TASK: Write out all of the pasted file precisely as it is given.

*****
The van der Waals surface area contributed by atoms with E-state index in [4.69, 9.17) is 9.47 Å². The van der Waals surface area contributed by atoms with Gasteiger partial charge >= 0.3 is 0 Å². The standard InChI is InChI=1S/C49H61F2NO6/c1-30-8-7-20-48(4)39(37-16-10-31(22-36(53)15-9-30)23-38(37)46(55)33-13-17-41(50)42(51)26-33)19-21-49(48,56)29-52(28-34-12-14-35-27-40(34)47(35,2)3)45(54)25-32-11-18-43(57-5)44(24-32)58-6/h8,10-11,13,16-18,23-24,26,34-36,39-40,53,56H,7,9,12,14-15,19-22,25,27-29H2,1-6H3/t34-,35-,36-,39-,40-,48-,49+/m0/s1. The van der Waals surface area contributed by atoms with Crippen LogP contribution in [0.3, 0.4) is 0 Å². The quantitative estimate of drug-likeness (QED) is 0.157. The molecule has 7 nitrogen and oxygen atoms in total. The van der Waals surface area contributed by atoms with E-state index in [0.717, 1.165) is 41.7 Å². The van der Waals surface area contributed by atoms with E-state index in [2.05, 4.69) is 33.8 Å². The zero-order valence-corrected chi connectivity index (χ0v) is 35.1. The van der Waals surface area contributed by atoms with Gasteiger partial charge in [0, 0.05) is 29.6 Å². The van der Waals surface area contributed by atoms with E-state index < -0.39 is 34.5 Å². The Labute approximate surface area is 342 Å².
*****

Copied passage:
The van der Waals surface area contributed by atoms with E-state index in [4.69, 9.17) is 9.47 Å². The van der Waals surface area contributed by atoms with Gasteiger partial charge >= 0.3 is 0 Å². The standard InChI is InChI=1S/C49H61F2NO6/c1-30-8-7-20-48(4)39(37-16-10-31(22-36(53)15-9-30)23-38(37)46(55)33-13-17-41(50)42(51)26-33)19-21-49(48,56)29-52(28-34-12-14-35-27-40(34)47(35,2)3)45(54)25-32-11-18-43(57-5)44(24-32)58-6/h8,10-11,13,16-18,23-24,26,34-36,39-40,53,56H,7,9,12,14-15,19-22,25,27-29H2,1-6H3/t34-,35-,36-,39-,40-,48-,49+/m0/s1. The van der Waals surface area contributed by atoms with Crippen LogP contribution in [0.3, 0.4) is 0 Å². The quantitative estimate of drug-likeness (QED) is 0.157. The molecule has 7 nitrogen and oxygen atoms in total. The van der Waals surface area contributed by atoms with E-state index in [0.717, 1.165) is 41.7 Å². The van der Waals surface area contributed by atoms with E-state index in [2.05, 4.69) is 33.8 Å². The zero-order valence-corrected chi connectivity index (χ0v) is 35.1. The van der Waals surface area contributed by atoms with Gasteiger partial charge in [0, 0.05) is 29.6 Å². The van der Waals surface area contributed by atoms with E-state index < -0.39 is 34.5 Å². The Labute approximate surface area is 342 Å².